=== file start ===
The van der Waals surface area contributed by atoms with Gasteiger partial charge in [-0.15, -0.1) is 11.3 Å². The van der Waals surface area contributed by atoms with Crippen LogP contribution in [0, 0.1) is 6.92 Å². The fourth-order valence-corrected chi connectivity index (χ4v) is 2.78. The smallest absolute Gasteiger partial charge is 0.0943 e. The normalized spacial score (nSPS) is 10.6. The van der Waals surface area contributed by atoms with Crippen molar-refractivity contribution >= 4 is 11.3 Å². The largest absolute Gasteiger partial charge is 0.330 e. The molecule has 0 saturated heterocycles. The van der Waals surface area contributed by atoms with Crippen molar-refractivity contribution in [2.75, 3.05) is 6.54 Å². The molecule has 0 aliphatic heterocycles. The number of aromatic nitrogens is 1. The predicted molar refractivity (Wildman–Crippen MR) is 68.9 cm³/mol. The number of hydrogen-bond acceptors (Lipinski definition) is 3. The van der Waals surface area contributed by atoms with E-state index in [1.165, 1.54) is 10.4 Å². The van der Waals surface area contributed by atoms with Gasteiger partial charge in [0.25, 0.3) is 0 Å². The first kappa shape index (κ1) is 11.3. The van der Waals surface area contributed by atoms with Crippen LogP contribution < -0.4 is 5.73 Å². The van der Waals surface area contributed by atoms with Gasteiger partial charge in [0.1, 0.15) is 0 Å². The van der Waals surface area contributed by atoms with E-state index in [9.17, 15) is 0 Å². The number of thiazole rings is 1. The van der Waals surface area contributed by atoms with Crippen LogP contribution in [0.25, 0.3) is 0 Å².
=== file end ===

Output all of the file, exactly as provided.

The van der Waals surface area contributed by atoms with Gasteiger partial charge in [-0.15, -0.1) is 11.3 Å². The van der Waals surface area contributed by atoms with Crippen LogP contribution in [0, 0.1) is 6.92 Å². The fourth-order valence-corrected chi connectivity index (χ4v) is 2.78. The smallest absolute Gasteiger partial charge is 0.0943 e. The normalized spacial score (nSPS) is 10.6. The van der Waals surface area contributed by atoms with Crippen molar-refractivity contribution >= 4 is 11.3 Å². The largest absolute Gasteiger partial charge is 0.330 e. The molecule has 0 saturated heterocycles. The van der Waals surface area contributed by atoms with Crippen molar-refractivity contribution in [2.75, 3.05) is 6.54 Å². The molecule has 0 aliphatic heterocycles. The number of aromatic nitrogens is 1. The predicted molar refractivity (Wildman–Crippen MR) is 68.9 cm³/mol. The number of hydrogen-bond acceptors (Lipinski definition) is 3. The van der Waals surface area contributed by atoms with E-state index in [1.165, 1.54) is 10.4 Å². The van der Waals surface area contributed by atoms with Gasteiger partial charge in [0.25, 0.3) is 0 Å². The first kappa shape index (κ1) is 11.3. The van der Waals surface area contributed by atoms with Crippen LogP contribution < -0.4 is 5.73 Å². The van der Waals surface area contributed by atoms with Gasteiger partial charge in [0.1, 0.15) is 0 Å². The van der Waals surface area contributed by atoms with E-state index in [9.17, 15) is 0 Å². The number of thiazole rings is 1. The van der Waals surface area contributed by atoms with Crippen LogP contribution in [0.25, 0.3) is 0 Å².